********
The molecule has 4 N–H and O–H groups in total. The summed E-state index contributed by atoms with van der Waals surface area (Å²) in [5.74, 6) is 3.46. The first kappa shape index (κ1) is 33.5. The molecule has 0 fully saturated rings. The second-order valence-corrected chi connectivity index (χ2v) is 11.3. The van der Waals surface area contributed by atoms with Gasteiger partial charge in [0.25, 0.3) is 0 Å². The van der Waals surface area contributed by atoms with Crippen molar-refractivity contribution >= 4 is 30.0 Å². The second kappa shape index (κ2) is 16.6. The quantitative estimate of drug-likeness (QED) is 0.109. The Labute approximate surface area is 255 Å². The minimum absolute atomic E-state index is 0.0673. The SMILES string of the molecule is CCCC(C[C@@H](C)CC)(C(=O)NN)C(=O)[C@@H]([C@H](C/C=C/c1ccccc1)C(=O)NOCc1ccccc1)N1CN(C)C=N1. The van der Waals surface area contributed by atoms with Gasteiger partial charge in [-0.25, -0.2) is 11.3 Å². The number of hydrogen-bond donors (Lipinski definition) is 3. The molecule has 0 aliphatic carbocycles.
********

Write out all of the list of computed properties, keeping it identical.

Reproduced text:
The molecule has 4 N–H and O–H groups in total. The summed E-state index contributed by atoms with van der Waals surface area (Å²) in [5.74, 6) is 3.46. The first kappa shape index (κ1) is 33.5. The molecule has 0 fully saturated rings. The second-order valence-corrected chi connectivity index (χ2v) is 11.3. The van der Waals surface area contributed by atoms with Gasteiger partial charge in [0.25, 0.3) is 0 Å². The van der Waals surface area contributed by atoms with Crippen molar-refractivity contribution >= 4 is 30.0 Å². The second kappa shape index (κ2) is 16.6. The quantitative estimate of drug-likeness (QED) is 0.109. The Labute approximate surface area is 255 Å². The minimum absolute atomic E-state index is 0.0673. The SMILES string of the molecule is CCCC(C[C@@H](C)CC)(C(=O)NN)C(=O)[C@@H]([C@H](C/C=C/c1ccccc1)C(=O)NOCc1ccccc1)N1CN(C)C=N1. The van der Waals surface area contributed by atoms with Gasteiger partial charge in [-0.25, -0.2) is 11.3 Å². The number of hydrogen-bond donors (Lipinski definition) is 3. The molecule has 0 aliphatic carbocycles.